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Orange Sulphur (Colias eurytheme)

Orange Sulphur
Habitat: Open, sunny locations including roadsides, meadows, and agricultural fields Garden Abundance: Common Wingspan: 1.4 to 2.75 in Range: Throughout most of the United States, southern Canada and northern Mexico Larval Host Plants: Alfalfa (Medicago sativa), and various clovers (Trifolium spp. and Melilotus spp.) Favorite Adult Nectar Sources: Alfalfa (Medicago sativa), purple coneflower (Echinacea purpurea), sedum (Sedum spectable), and milkweed (Asclepias spp.)

The orange sulphur is one of the most abundant butterflies in North America and one that you're likely to see in your neighborhood. Males are butter yellow above with a distinct orange tinge and black wing borders. Females may be either yellow or white and have a paler black wing border broken by irregular yellow patches. There is a distinct orange spot in the center of each hindwing surface. Adults rest and feed with wings closed. Males commonly puddle (hang out together drinking) at damp ground.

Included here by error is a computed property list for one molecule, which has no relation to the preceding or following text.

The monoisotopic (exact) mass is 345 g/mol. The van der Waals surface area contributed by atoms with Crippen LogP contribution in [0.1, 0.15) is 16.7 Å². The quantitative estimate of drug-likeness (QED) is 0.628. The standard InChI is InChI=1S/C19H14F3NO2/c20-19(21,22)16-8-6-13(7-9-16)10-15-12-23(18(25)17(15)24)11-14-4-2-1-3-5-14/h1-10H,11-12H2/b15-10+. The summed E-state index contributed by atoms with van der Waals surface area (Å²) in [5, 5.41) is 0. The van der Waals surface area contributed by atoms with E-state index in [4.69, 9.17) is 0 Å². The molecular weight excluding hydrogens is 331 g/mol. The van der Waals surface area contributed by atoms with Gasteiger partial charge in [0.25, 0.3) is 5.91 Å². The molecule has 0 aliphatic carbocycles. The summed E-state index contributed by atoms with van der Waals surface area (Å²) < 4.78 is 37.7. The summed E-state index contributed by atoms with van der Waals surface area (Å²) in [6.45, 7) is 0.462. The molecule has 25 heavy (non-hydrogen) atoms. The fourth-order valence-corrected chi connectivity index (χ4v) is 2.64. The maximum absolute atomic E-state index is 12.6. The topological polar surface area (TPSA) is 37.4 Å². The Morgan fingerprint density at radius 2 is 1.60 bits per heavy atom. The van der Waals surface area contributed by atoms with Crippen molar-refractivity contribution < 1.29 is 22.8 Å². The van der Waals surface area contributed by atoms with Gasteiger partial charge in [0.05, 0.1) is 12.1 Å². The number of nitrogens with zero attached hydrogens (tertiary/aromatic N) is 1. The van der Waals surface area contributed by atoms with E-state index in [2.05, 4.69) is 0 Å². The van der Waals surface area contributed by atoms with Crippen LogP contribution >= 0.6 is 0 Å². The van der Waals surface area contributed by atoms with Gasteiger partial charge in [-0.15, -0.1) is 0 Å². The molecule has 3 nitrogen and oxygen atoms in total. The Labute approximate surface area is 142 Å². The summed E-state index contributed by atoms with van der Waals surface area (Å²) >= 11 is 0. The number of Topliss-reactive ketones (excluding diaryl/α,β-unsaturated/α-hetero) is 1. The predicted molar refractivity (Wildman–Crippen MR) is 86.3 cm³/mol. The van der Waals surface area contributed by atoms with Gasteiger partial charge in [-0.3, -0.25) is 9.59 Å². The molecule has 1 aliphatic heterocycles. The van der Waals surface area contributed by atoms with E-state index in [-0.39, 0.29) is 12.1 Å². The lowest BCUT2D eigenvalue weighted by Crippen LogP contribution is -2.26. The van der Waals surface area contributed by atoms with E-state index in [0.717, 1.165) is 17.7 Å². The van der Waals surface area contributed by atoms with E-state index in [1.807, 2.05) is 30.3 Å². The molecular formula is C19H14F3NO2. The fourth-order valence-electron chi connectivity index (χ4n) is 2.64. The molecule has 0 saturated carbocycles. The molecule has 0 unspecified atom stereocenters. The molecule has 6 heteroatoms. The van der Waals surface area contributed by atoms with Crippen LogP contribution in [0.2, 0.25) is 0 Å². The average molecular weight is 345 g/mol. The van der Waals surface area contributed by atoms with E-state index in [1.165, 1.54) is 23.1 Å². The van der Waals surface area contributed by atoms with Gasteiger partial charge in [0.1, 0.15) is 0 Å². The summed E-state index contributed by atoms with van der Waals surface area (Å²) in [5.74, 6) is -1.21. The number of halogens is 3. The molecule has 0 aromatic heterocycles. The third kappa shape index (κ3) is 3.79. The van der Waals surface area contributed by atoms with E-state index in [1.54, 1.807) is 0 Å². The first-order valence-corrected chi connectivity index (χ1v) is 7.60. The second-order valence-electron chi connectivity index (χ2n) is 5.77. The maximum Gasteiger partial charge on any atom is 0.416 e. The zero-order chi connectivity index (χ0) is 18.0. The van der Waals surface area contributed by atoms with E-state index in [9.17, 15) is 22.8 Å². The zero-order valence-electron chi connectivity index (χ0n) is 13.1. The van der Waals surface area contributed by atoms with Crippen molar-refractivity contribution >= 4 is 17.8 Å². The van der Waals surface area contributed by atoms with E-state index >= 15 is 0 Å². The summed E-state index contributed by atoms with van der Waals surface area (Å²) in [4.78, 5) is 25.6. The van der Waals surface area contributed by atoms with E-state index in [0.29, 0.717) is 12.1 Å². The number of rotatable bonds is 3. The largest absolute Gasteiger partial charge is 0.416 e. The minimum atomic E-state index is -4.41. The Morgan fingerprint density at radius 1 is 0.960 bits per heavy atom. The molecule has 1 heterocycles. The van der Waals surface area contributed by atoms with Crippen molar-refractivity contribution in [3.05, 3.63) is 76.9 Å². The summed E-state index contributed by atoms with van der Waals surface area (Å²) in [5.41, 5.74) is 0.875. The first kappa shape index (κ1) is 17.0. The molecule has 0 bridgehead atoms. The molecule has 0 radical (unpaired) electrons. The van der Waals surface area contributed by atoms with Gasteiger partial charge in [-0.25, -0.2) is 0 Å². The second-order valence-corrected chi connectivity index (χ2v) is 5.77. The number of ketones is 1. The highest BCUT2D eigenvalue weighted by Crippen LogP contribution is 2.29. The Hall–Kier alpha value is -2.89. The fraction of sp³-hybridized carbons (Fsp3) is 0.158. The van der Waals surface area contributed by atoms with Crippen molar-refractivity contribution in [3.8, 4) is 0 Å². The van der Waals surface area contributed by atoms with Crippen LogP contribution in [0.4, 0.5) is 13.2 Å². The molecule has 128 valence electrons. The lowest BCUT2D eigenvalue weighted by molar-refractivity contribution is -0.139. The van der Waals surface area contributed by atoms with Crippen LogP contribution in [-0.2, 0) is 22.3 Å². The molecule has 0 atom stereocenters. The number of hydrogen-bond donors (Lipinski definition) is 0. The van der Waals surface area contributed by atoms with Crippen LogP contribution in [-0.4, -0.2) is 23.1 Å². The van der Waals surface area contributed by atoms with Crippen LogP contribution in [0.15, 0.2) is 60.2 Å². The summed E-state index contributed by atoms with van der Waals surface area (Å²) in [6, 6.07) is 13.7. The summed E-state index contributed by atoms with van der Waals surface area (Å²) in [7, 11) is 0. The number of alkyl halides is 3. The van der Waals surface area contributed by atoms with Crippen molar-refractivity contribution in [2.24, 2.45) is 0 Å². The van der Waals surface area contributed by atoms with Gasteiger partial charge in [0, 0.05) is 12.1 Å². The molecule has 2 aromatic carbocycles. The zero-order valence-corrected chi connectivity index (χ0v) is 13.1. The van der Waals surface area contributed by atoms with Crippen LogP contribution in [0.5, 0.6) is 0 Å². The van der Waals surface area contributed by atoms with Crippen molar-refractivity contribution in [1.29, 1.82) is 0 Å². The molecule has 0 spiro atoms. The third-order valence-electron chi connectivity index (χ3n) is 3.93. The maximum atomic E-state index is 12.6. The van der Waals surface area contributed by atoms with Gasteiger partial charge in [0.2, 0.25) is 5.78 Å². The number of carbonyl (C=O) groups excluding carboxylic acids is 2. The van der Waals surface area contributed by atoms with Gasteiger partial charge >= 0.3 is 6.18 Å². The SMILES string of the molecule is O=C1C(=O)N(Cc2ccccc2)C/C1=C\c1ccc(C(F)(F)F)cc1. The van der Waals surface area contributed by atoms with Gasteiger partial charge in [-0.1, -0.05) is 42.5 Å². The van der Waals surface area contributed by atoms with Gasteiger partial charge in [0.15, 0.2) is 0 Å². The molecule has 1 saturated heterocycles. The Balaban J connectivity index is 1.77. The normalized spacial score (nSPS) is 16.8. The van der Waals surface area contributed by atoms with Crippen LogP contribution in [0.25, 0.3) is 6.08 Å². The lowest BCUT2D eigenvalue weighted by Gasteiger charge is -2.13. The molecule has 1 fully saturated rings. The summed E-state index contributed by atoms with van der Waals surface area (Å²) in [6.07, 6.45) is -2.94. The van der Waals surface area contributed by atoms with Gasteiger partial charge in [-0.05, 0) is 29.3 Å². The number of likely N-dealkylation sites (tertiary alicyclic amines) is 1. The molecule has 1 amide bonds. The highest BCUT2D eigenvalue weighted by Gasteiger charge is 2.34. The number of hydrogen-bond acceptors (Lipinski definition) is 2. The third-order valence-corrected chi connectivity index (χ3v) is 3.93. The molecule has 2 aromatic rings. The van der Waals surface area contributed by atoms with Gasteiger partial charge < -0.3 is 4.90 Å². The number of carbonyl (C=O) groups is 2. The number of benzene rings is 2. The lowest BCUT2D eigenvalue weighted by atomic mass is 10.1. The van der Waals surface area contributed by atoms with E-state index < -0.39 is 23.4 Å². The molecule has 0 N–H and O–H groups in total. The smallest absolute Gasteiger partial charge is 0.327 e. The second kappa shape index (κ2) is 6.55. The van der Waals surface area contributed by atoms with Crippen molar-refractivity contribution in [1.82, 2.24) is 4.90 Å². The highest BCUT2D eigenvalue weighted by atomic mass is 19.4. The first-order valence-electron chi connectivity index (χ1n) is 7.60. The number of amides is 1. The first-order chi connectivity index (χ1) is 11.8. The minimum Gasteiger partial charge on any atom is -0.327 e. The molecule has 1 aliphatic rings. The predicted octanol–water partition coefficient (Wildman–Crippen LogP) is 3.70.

Females deposit the elongate eggs singly on the upper surfaces of leaves of the host plants. The mature larva is green with pale cream and pink longitudinal stripes. The larvae feed exposed on the host plant and are easily spotted. The green chrysalis overwinters. Numerous generations are produced each year.

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